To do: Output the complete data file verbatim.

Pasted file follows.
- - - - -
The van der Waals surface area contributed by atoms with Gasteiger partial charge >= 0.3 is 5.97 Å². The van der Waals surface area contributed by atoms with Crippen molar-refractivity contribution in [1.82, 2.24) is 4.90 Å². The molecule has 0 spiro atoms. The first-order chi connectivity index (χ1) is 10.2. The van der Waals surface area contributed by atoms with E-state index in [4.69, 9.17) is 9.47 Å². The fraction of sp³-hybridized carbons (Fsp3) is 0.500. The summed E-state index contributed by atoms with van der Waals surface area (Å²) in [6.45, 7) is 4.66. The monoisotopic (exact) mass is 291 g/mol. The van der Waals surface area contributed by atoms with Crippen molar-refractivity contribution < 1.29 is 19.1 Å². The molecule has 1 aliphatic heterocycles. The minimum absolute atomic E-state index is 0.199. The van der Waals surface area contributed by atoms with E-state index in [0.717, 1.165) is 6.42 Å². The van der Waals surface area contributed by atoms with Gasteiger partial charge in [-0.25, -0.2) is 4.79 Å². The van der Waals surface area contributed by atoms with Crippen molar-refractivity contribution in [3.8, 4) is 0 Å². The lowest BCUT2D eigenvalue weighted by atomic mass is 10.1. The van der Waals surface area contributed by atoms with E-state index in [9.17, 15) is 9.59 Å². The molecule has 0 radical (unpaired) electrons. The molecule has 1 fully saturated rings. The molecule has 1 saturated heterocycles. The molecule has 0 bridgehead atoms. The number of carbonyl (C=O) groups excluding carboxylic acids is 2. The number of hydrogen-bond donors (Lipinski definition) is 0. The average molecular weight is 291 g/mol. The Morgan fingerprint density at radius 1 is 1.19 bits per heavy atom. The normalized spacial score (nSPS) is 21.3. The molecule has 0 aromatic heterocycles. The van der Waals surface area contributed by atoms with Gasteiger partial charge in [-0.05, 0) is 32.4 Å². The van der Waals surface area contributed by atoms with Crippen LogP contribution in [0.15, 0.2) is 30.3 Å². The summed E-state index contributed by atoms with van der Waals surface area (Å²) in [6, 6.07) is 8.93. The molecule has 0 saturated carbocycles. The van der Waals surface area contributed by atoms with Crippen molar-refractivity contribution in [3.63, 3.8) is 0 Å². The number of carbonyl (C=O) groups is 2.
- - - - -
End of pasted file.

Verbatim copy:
The van der Waals surface area contributed by atoms with Gasteiger partial charge >= 0.3 is 5.97 Å². The van der Waals surface area contributed by atoms with Crippen molar-refractivity contribution in [1.82, 2.24) is 4.90 Å². The molecule has 0 spiro atoms. The first-order chi connectivity index (χ1) is 10.2. The van der Waals surface area contributed by atoms with E-state index in [4.69, 9.17) is 9.47 Å². The fraction of sp³-hybridized carbons (Fsp3) is 0.500. The summed E-state index contributed by atoms with van der Waals surface area (Å²) in [6.45, 7) is 4.66. The monoisotopic (exact) mass is 291 g/mol. The van der Waals surface area contributed by atoms with Crippen molar-refractivity contribution < 1.29 is 19.1 Å². The molecule has 1 aliphatic heterocycles. The minimum absolute atomic E-state index is 0.199. The van der Waals surface area contributed by atoms with E-state index in [0.717, 1.165) is 6.42 Å². The van der Waals surface area contributed by atoms with Gasteiger partial charge in [-0.25, -0.2) is 4.79 Å². The van der Waals surface area contributed by atoms with Crippen molar-refractivity contribution in [3.8, 4) is 0 Å². The lowest BCUT2D eigenvalue weighted by atomic mass is 10.1. The van der Waals surface area contributed by atoms with E-state index in [9.17, 15) is 9.59 Å². The molecule has 0 radical (unpaired) electrons. The molecule has 1 fully saturated rings. The molecule has 1 saturated heterocycles. The molecule has 0 bridgehead atoms. The number of carbonyl (C=O) groups excluding carboxylic acids is 2. The number of hydrogen-bond donors (Lipinski definition) is 0. The average molecular weight is 291 g/mol. The Morgan fingerprint density at radius 1 is 1.19 bits per heavy atom. The normalized spacial score (nSPS) is 21.3. The molecule has 0 aromatic heterocycles. The van der Waals surface area contributed by atoms with Gasteiger partial charge in [-0.05, 0) is 32.4 Å². The van der Waals surface area contributed by atoms with Crippen LogP contribution in [0.15, 0.2) is 30.3 Å². The summed E-state index contributed by atoms with van der Waals surface area (Å²) in [6, 6.07) is 8.93. The molecule has 0 saturated carbocycles. The van der Waals surface area contributed by atoms with Crippen molar-refractivity contribution in [3.63, 3.8) is 0 Å². The number of carbonyl (C=O) groups is 2.